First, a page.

Sir Ernest Satow

From his wikipedia page:


Sir Ernest Mason Satow, GCMG, PC (30 June 1843 – 26 August 1929), was a British scholar, diplomat and Japanologist.


Satow was born to an ethnically German father (Hans David Christoph Satow, born in Wismar, then under Swedish rule, naturalised British in 1846) and an English mother (Margaret, née Mason) in Clapton, North London. He was educated at Mill Hill School and University College London (UCL).


Satow was an exceptional linguist, an energetic traveller, a writer of travel guidebooks, a dictionary compiler, a mountaineer, a keen botanist (chiefly with F. V. Dickins) and a major collector of Japanese books and manuscripts on all kinds of subjects. He also loved classical music and the works of Dante on which his brother-in-law Henry Fanshawe Tozer was an authority. Satow kept a diary for most of his adult life which amounts to 47 mostly handwritten volumes.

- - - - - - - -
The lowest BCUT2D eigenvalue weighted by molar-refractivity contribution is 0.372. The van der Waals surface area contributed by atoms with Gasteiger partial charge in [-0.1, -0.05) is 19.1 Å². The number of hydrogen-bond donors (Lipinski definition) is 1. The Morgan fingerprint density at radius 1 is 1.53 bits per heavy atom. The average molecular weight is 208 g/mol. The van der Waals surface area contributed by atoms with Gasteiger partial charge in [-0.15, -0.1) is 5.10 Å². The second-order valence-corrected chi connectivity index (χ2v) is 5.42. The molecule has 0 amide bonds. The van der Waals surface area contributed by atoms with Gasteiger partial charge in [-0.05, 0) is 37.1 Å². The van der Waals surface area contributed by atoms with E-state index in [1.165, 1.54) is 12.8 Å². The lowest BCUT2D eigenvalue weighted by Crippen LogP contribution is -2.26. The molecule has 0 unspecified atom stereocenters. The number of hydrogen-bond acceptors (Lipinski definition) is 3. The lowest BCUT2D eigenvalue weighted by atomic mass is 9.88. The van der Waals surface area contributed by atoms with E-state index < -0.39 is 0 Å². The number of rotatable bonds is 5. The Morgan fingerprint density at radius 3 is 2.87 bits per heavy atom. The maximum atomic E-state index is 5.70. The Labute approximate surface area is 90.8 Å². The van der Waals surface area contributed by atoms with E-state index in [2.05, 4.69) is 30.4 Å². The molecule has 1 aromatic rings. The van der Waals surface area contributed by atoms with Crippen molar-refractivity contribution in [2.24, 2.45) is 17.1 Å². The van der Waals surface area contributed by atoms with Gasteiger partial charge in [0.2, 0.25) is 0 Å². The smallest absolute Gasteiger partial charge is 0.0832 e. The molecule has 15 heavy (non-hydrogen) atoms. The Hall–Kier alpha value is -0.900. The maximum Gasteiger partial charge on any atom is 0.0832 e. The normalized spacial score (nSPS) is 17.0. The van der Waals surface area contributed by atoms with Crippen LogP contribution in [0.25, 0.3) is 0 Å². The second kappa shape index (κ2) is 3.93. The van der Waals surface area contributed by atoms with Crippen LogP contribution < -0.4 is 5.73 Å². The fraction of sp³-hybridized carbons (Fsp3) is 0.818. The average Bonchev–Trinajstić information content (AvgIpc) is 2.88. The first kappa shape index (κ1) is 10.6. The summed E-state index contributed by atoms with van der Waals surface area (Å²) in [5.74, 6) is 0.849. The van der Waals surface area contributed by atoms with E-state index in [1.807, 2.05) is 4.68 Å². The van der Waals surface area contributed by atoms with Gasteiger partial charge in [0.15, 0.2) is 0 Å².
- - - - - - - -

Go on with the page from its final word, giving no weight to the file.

Satow is better known in Japan than in Britain or the other countries in which he served. He was a key figure in East Asia and Anglo-Japanese relations, particularly in Bakumatsu (1853–1867) and Meiji-period (1868–1912) Japan, and in China after the Boxer Rebellion, 1900–06. He also served in Siam, Uruguay and Morocco, and represented Britain at the Second Hague Peace Conference in 1907. 


In his retirement he wrote A Guide to Diplomatic Practice, now known as 'Satow's Guide to Diplomatic Practice' – this manual is widely used today, and has been updated several times by distinguished diplomats, notably Lord Gore-Booth.

Titles by Author

A Diplomat in Japan

A Diplomat in Japan

Sir Ernest Satow

The classic historical account of Japan’s first encounters with the West.

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